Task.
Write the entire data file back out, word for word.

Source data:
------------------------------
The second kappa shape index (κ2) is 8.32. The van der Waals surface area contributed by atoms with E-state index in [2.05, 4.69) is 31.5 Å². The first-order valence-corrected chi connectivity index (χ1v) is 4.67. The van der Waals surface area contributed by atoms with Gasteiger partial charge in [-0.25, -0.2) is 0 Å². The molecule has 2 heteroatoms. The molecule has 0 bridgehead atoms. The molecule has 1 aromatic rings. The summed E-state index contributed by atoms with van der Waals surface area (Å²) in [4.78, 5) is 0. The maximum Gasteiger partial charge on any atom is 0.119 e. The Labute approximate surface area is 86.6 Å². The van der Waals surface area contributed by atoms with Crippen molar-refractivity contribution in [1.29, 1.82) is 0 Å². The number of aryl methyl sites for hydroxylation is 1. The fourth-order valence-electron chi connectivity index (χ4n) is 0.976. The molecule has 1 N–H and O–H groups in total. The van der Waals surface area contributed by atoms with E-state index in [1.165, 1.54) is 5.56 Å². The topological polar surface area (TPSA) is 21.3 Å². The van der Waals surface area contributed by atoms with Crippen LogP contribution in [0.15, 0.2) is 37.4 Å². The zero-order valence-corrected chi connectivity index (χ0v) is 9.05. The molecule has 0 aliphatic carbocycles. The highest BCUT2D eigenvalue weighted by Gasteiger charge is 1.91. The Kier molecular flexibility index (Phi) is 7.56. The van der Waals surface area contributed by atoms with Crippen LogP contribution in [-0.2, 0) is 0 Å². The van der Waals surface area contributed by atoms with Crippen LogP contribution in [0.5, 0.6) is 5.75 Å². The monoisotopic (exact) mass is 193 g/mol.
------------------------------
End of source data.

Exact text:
The second kappa shape index (κ2) is 8.32. The van der Waals surface area contributed by atoms with E-state index in [2.05, 4.69) is 31.5 Å². The first-order valence-corrected chi connectivity index (χ1v) is 4.67. The van der Waals surface area contributed by atoms with Gasteiger partial charge in [-0.25, -0.2) is 0 Å². The molecule has 2 heteroatoms. The molecule has 0 bridgehead atoms. The molecule has 1 aromatic rings. The summed E-state index contributed by atoms with van der Waals surface area (Å²) in [4.78, 5) is 0. The maximum Gasteiger partial charge on any atom is 0.119 e. The Labute approximate surface area is 86.6 Å². The van der Waals surface area contributed by atoms with Crippen molar-refractivity contribution in [1.29, 1.82) is 0 Å². The number of aryl methyl sites for hydroxylation is 1. The fourth-order valence-electron chi connectivity index (χ4n) is 0.976. The molecule has 1 N–H and O–H groups in total. The van der Waals surface area contributed by atoms with E-state index in [1.165, 1.54) is 5.56 Å². The topological polar surface area (TPSA) is 21.3 Å². The van der Waals surface area contributed by atoms with Crippen LogP contribution in [0.15, 0.2) is 37.4 Å². The zero-order valence-corrected chi connectivity index (χ0v) is 9.05. The molecule has 0 aliphatic carbocycles. The highest BCUT2D eigenvalue weighted by Gasteiger charge is 1.91. The Kier molecular flexibility index (Phi) is 7.56. The van der Waals surface area contributed by atoms with Crippen LogP contribution in [-0.2, 0) is 0 Å². The van der Waals surface area contributed by atoms with Crippen LogP contribution in [0.5, 0.6) is 5.75 Å². The monoisotopic (exact) mass is 193 g/mol.